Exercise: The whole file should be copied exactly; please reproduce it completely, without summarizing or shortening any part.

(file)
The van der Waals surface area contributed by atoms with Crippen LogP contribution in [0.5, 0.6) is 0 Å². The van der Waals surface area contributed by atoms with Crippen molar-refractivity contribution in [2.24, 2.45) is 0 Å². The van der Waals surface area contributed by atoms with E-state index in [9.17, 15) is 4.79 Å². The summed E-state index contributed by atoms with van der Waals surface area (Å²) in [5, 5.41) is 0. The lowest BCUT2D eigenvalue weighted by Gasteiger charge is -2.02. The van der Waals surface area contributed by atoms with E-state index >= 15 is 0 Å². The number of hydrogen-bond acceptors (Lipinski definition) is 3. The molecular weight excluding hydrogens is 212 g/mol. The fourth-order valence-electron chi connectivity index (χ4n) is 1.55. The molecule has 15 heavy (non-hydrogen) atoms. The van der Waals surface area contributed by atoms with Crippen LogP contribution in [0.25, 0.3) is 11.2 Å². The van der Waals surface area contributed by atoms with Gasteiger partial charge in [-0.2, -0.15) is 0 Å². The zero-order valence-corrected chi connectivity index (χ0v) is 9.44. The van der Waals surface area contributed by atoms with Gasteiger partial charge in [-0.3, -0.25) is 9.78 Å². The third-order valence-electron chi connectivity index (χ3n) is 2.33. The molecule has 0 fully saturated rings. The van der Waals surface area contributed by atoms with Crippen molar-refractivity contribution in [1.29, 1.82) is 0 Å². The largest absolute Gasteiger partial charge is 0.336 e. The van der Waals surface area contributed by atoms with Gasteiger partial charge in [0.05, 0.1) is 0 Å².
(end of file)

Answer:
The van der Waals surface area contributed by atoms with Crippen LogP contribution in [0.5, 0.6) is 0 Å². The van der Waals surface area contributed by atoms with Crippen molar-refractivity contribution in [2.24, 2.45) is 0 Å². The van der Waals surface area contributed by atoms with E-state index in [9.17, 15) is 4.79 Å². The summed E-state index contributed by atoms with van der Waals surface area (Å²) in [5, 5.41) is 0. The lowest BCUT2D eigenvalue weighted by Gasteiger charge is -2.02. The van der Waals surface area contributed by atoms with E-state index >= 15 is 0 Å². The number of hydrogen-bond acceptors (Lipinski definition) is 3. The molecular weight excluding hydrogens is 212 g/mol. The fourth-order valence-electron chi connectivity index (χ4n) is 1.55. The molecule has 15 heavy (non-hydrogen) atoms. The van der Waals surface area contributed by atoms with Crippen LogP contribution in [0.25, 0.3) is 11.2 Å². The van der Waals surface area contributed by atoms with Gasteiger partial charge in [-0.2, -0.15) is 0 Å². The zero-order valence-corrected chi connectivity index (χ0v) is 9.44. The van der Waals surface area contributed by atoms with Gasteiger partial charge in [-0.3, -0.25) is 9.78 Å². The third-order valence-electron chi connectivity index (χ3n) is 2.33. The molecule has 0 fully saturated rings. The van der Waals surface area contributed by atoms with Crippen molar-refractivity contribution in [1.29, 1.82) is 0 Å². The largest absolute Gasteiger partial charge is 0.336 e. The van der Waals surface area contributed by atoms with Gasteiger partial charge in [0.05, 0.1) is 0 Å².